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What To Expect Next PDF Print E-mail
Written by Steve Dittmer   
Friday, 09 September 2005
AFF Sentinel Vol.2, #44

New Statements Confirm Our Judgment

By now even the skeptics must realize the fallacy of R-CALF's claim that keeping the Canadian border closed was the only thing supporting cattle prices.

And the Canadian supply factor was further diluted by R-CALF's own actions. They forced a boost in Canadian packing capacity, increased the likelihood that Canadian calves would stay home in Canadian feedyards, ensured fewer U.S. border packers and financially weakened border feedyards.

If indeed the Canadian border saga is over - and that is not certain - people have been asking us what R-CALF will focus on now? For one thing, we've been telling people to watch for more obvious cooperation between R-CALF and the Organization for Competitive Markets (OCM) on packer ownership, so- called "captive" supply and contracts. OCM and R- CALF share the same outlook in these areas, as well as some key players. And OCM issued news releases of support when R-CALF won a round during the border case, others commiserating with it when R- CALF lost rounds.

Confirmation of this came recently when R-CALF issued a statement decrying the 11th Circuit Court of Appeals ruling. The 11th upheld the district court's overturning of the Tyson v. Pickett verdict, a case OCM was heavily involved in. The plaintiffs in the case had claimed Tyson was using contracts with cattle feeders to "manipulate" the price of cattle and drive down prices for cash cattle. The jury of citizens with limited business experience and no serious cattle industry background were convinced. In fact, the Appeals court itself noted that "the jury may have been swayed by more than the evidence," referring to the plaintiff's romanticizing of the independent cattleman. But the judge in the case said proof was lacking that Tyson was doing anything more than managing the supply of cattle to keep its plants operating efficiently, lowering procurement costs and matching "price to actual quality and yield." Horrors!

Ironically, it is common for cattle feeders to say one of the reasons they contract is to reduce their cost and time associated with marketing fed cattle. Another irony is that the alliances that R-CALF and OCM are trying to destroy are the very vehicles by which small and independent cattlemen can get the benefits of contracting that only big feeders could get years ago. Who is R-CALF and OCM really trying to help?

Rather than concentrate on R-CALF's overheated rhetoric, let's look at the flip side of their claims, the true implications of their positions.

They do not mention the upward pressure on cash prices that contracting a portion of the supply has. By reducing the supply of cattle available for spot or cash purchase, contracting actually can apply upward pressure to cash prices - provided the total supply is not too large.

More important, OCM and R-CALF, by trying to deny meat packers the same tools available to other businesses, are attempting to put the meat business - and cattle feeders, in turn - at a significant disadvantage. Most manufacturing today operates under some degree of the "just in time" (JIT) process principle. That means having just a few days' supply of raw material and parts on hand at any one time to keep a continuous assembly or manufacturing system going. The savings in inventory cost, warehousing, moving of material, etc., have been essential in keeping costs down, compared to years ago when weeks or months worth of assembly components were kept on hand.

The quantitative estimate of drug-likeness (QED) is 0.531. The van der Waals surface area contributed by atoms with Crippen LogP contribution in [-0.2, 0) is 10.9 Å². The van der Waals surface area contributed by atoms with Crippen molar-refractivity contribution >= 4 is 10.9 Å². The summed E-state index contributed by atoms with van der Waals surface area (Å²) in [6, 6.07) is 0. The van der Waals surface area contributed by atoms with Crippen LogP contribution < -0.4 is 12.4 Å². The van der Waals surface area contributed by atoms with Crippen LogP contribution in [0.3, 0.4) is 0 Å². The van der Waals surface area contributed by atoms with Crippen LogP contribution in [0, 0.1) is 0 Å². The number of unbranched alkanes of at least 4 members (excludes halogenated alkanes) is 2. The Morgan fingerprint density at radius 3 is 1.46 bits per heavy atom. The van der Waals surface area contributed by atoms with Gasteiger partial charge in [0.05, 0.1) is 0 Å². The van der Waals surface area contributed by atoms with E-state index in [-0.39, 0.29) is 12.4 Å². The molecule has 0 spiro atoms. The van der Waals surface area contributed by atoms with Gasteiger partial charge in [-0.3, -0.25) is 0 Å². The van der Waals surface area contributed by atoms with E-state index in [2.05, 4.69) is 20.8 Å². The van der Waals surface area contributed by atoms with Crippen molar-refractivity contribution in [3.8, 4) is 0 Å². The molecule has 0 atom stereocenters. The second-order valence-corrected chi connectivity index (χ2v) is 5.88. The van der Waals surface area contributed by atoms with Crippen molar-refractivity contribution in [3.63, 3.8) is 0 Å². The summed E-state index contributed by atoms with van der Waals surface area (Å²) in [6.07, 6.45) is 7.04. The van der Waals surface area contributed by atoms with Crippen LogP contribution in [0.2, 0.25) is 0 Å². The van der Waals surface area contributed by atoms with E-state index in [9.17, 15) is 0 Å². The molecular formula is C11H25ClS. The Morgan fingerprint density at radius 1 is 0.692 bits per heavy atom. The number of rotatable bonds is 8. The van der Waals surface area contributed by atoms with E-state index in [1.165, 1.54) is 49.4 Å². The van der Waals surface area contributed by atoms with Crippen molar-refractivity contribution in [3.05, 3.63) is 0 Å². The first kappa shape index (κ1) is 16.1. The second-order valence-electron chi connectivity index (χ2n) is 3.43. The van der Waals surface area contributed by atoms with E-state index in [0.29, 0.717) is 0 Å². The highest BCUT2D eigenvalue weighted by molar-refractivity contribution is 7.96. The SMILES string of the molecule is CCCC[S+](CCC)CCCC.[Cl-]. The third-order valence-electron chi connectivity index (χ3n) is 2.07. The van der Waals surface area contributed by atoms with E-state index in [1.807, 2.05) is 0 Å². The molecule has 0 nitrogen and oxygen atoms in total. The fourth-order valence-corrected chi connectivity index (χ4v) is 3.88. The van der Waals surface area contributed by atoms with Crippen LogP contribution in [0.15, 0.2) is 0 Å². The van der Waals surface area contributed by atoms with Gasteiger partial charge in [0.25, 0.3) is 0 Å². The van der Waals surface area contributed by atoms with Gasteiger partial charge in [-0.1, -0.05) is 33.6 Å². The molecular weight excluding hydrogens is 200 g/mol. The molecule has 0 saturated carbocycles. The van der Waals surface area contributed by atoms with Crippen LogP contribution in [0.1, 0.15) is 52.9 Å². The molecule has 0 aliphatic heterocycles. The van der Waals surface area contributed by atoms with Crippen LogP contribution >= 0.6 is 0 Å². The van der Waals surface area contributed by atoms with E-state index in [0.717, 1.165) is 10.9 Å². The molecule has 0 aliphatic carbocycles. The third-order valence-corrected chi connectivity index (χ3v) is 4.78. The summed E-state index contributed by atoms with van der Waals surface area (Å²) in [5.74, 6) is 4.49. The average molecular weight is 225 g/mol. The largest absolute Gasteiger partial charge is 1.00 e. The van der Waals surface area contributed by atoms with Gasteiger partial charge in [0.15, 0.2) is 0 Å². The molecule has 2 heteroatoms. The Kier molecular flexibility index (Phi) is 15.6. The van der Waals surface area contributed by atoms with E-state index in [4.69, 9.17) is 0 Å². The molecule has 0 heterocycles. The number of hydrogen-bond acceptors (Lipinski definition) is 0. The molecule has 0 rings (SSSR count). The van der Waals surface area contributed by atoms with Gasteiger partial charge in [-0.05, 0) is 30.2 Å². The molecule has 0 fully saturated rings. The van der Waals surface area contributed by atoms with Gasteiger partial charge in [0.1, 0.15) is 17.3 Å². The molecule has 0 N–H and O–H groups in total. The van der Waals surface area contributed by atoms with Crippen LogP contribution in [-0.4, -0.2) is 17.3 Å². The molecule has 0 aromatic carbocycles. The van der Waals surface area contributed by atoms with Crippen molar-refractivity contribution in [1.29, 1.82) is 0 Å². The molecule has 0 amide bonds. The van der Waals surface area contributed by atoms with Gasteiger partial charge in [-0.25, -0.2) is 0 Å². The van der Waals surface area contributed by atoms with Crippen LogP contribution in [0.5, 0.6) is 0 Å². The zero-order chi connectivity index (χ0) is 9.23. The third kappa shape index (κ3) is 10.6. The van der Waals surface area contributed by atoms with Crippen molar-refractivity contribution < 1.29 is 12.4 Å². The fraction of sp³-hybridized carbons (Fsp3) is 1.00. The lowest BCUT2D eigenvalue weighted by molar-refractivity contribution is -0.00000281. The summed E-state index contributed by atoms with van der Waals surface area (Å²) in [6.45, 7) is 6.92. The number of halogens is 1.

And that's for manufacturing hard goods. OCM and R-CALF would like to force the meat industry - with a perishable product i.e. live cattle and meat with a limited shelf life - in the opposite direction! They would like to ban contracts and alliances that help put more planning in the process and reduce risks and surprises in favor of forcing all cattle marketing back to the cash market and/or auctions.

The result would be more risk for cattle feeders, who have a limited window of time for marketing their product. R-CALF members tend, more than the average, to be among those cow/calf operators who market most of their calves one or two days a year at their local auction market. That carries a higher degree of risk because all their eggs are in one or two baskets and subject to the health of the market within a few hours per year.

R-CALF and OCM would like to bring cattle feeders back to that higher risk neighborhood with them. They would disallow feeders' reducing risk, making pricing more predictable and, critically important, improving the overall match of raw material and end product that results in a better product for the consumer. Instead of encouraging the auction markets that serve these more remote areas to figure out how they and their customers can fit into the more advanced, consumer-oriented system, R-CALF and OCM encourage them to fight it. Of course, they also ask them to help finance the fight.

What the position of OCM and R-CALF is implying is: they want the federal government to discriminate against meat packers, as opposed to other businesses. They want to make it illegal for packers to plan and manage their business to efficiently satisfy their customers' needs. They want cattle feeders to have to sell a perishable, live product at its most vulnerable point of the production cycle in the smallest possible window of time, with the least predictability of price and cattle-to-product match.

Does this sound like a sure recipe for improving the beef industry and satisfying the consumer?

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Last Updated ( Saturday, 24 June 2006 )
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